How to Run a Peace Circle

We found that using peace circles in the classroom is a good way to practice the social emotional learning (SEL) skills, reduce drama, and proactively address bullying. Here is how to create a peace circle that will form a safe and trusting environment for your students.

how to run a peace circle for bullying prevention month by bulldog solution in Chicago, IL

Peace Circle Set Up

Form a circle: Try to eliminate any barriers so that you have a fully closed circle and students are facing each other. Make sure that there is nothing in the center of your circle that might be distracting. All students should be able to see each other and sitting on the same level. You want to build connections and by forming a circle, we create a safe open space.

Create a talking stick: to help facilitate conversations and avoid interruptions, use a “talking stick” or object. You can use a tennis ball, a closed jar filled with marbles, a painting stick, pen, or just a plain-old stick. Be creative and make sure that you are using the talking stick to manage the conversations. Explain to your students that the only person that is allowed to talk is the person holding the stick. You can create Talking Stick Ambassadors that help kindly remind students to wait until they get the stick to share their thoughts.

Explain how the peace circle will work: Explain the purpose of the peace circle. Create a clear set of rules for your peace circle and repeat the rules regularly or post them on the board, so students can revisit them. Talk about the importance of confidentiality and respect. Ask students to define their definition of respect and what confidentiality means to them.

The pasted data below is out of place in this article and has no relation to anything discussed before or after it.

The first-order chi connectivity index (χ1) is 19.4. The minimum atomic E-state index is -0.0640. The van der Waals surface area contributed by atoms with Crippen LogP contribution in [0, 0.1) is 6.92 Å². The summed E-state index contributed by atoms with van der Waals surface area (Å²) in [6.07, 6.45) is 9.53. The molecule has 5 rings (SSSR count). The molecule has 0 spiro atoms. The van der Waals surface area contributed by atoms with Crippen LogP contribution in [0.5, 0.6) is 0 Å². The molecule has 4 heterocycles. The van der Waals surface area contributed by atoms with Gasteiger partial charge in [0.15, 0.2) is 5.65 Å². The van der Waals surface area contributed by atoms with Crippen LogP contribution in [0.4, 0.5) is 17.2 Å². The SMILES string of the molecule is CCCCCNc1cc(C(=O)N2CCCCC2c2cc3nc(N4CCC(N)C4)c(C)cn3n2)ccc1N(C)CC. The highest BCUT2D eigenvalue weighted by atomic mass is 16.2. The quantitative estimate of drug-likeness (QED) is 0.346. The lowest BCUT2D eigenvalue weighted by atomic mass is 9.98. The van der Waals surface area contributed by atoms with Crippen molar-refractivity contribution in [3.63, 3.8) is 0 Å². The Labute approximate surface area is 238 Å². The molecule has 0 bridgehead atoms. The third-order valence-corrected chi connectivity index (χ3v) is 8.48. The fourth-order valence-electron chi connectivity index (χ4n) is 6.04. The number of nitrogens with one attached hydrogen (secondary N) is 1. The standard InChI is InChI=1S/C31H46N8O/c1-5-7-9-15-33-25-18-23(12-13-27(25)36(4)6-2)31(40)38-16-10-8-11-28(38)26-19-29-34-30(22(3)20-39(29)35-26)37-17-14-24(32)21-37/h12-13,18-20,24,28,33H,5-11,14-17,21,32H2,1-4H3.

Use open-ended questions: Create a bank of questions and topics that you want to cover with your students. Have a suggestion board or box for students to put suggested questions/topics into. Using the students’ ideas will create more engagement and they will feel valued. You will also cover the topics that are most important to them.

Facilitate the discussion: Practice managing the conversation and give the students a chance to talk. Put your facilitator hat on and avoid giving advice, feedback, or recommendations. Keep your thoughts to the very end as closing thoughts. Make sure you are sharing to help the students and not preaching. You want students to problem solve and build off each others’ ideas. Your job is to facilitate a safe space to do so. By keeping your talking to a minimum, you will empower the students and create a positive experience.

Inquire without using leading questions: Try to be more inquisitive and avoid any leading questions. Be present and open to learning more about your students. An example of an inquisitive question is: “Why are people mean?” An example of a leading question is: “Do you agree that being mean only leads to negative consequences?”

Be present and actively listen: Use your facilitation skills and paraphrase or repeat when you have an opportunity. This will give students validation. Be mindful of what the students are saying. Join in the circle and make sure you eliminate any distractors. We recommend doing deep breathing exercises with the students each time you form a peace circle. Have them close their eyes and lead them through 5 deep breaths, breathing in and out slowly. It will set the tone for a successful peace circle.

I found that using these simple steps can help you build the best peace circle. Remember it is about being consistent and creating a supportive environment that gives our students room to explore.


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